The evaporation of media jobs continues, with the latest to go being employees at Zuku. Wananchi Group Holdings, owners of pay-TV and internet provider Zuku, has issued a layoff notice to its workers.
The layoffs come as a result of a planned merger of businesses due to slow growth of the company’s struggling satellite TV business in a stiff market dominated DStv and its half-sister, Gotv.
Wananchi has an estimated 1,000 employees and sources say over 30% are likely to be laid off beginning June this year, which translates to about 300 people. The company is working on merging the satellite TV business with the triple-play Zuku service as a way to keep its operational costs down.
The merger plan was reached by company’s board which met on 19th February 2017 and resolved to re-integrate the cable and direct-to-home businesses.
“Resulting from this re-integration and alignment to the requisite reporting structure we regret to inform you that a number of positions in the organisation will fall off,” Mr Dismas Omondi, director of human resources at Wananchi Group, said in a notice to staff.
Currently, there is tension and anxiety across the company as managers identify the positions and staff that will be affected.
Those to be retrenched will receive severance pay calculated at 15 days for each year worked, ex-gratia pay of one month for every year worked, accrued leave days untaken, and terminal benefits from the company’s pension scheme.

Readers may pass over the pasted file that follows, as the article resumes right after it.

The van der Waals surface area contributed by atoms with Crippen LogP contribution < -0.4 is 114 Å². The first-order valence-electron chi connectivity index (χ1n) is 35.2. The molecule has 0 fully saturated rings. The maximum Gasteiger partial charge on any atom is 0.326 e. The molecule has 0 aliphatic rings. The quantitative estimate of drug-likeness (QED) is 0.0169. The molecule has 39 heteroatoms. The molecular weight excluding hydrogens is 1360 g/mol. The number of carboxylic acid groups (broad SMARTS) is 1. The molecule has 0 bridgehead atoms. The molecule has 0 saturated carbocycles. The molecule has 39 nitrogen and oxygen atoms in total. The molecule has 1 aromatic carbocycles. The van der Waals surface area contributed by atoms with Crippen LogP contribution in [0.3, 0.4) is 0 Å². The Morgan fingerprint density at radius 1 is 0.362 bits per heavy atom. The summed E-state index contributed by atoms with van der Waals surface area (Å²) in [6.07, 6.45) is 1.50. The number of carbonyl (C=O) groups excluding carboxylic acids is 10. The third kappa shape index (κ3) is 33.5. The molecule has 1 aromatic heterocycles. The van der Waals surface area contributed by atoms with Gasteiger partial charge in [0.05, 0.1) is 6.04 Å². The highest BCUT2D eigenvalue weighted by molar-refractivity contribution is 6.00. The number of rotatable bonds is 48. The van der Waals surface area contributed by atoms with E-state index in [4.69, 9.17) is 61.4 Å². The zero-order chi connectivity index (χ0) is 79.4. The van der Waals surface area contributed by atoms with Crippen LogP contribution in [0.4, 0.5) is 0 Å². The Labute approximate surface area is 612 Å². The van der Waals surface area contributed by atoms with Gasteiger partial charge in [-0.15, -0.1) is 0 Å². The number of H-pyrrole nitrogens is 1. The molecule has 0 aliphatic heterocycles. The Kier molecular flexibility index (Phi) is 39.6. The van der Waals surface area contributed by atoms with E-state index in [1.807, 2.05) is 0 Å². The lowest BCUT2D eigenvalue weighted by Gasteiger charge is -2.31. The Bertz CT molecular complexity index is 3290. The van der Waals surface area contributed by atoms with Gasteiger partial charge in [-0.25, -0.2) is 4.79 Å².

The satellite TV business has been struggling to gain traction in Kenya. The payTV market is controlled by Multichoice – which owns DStv brand and co-owns Gotv with KBC – leaving other players with a tiny fraction of the market. Multichoice brands have been boosted largely by its exclusive rights to air the English Premier League, a popular sport in Kenya.
The other big player in the market is StarTimes which has captured substantial market share on the digital TV platform.
While the Zuku product is mostly popular for its broadband package, which comes bundled with pay-TV, and internet telephony, it’s programing has not struck a chord to force customers to dump DStv.
Even as it plans to fire staff, Wananchi is also smarting from a shareholder revolt that has forced its majority owner, the Overseas Private Investment Corporation), an American government-backed PE firm, to intervene.
Wananchi’s financial health nosedived this year when 80 founding shareholders went to court to block the sale of the corporate data arm. Some of the company’s founders include ICT Secretary Joe Mucheru and founder CEO Njeri Rionge.